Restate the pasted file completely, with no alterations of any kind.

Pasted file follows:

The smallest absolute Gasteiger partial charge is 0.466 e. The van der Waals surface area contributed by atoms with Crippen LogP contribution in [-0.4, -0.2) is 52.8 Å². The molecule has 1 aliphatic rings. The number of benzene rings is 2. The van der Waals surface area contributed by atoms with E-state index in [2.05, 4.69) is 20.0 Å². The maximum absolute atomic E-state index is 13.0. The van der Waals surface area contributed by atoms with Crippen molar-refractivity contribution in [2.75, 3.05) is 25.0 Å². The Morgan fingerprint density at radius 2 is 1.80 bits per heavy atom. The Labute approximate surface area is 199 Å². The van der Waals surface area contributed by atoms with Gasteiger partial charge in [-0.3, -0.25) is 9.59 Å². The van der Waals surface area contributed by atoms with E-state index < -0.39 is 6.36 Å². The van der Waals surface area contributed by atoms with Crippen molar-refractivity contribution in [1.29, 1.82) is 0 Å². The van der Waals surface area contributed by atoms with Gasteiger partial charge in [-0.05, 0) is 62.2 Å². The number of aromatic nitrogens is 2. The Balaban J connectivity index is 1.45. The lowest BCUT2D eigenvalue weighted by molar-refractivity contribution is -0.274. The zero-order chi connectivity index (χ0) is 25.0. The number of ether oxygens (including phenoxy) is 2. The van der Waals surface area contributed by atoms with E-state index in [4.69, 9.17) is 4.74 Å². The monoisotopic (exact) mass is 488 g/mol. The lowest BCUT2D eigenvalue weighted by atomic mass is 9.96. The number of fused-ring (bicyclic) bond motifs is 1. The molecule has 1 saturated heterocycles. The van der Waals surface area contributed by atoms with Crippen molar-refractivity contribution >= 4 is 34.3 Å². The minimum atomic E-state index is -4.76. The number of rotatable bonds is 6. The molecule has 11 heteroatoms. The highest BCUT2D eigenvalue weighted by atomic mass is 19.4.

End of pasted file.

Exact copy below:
The smallest absolute Gasteiger partial charge is 0.466 e. The van der Waals surface area contributed by atoms with Crippen LogP contribution in [-0.4, -0.2) is 52.8 Å². The molecule has 1 aliphatic rings. The number of benzene rings is 2. The van der Waals surface area contributed by atoms with E-state index in [2.05, 4.69) is 20.0 Å². The maximum absolute atomic E-state index is 13.0. The van der Waals surface area contributed by atoms with Crippen molar-refractivity contribution in [2.75, 3.05) is 25.0 Å². The Morgan fingerprint density at radius 2 is 1.80 bits per heavy atom. The Labute approximate surface area is 199 Å². The van der Waals surface area contributed by atoms with Gasteiger partial charge in [-0.3, -0.25) is 9.59 Å². The van der Waals surface area contributed by atoms with E-state index < -0.39 is 6.36 Å². The van der Waals surface area contributed by atoms with Crippen molar-refractivity contribution in [1.29, 1.82) is 0 Å². The van der Waals surface area contributed by atoms with Gasteiger partial charge in [-0.05, 0) is 62.2 Å². The number of aromatic nitrogens is 2. The Balaban J connectivity index is 1.45. The lowest BCUT2D eigenvalue weighted by molar-refractivity contribution is -0.274. The zero-order chi connectivity index (χ0) is 25.0. The number of ether oxygens (including phenoxy) is 2. The van der Waals surface area contributed by atoms with E-state index in [4.69, 9.17) is 4.74 Å². The monoisotopic (exact) mass is 488 g/mol. The lowest BCUT2D eigenvalue weighted by atomic mass is 9.96. The number of fused-ring (bicyclic) bond motifs is 1. The molecule has 1 saturated heterocycles. The van der Waals surface area contributed by atoms with Crippen molar-refractivity contribution >= 4 is 34.3 Å². The minimum atomic E-state index is -4.76. The number of rotatable bonds is 6. The molecule has 11 heteroatoms. The highest BCUT2D eigenvalue weighted by atomic mass is 19.4.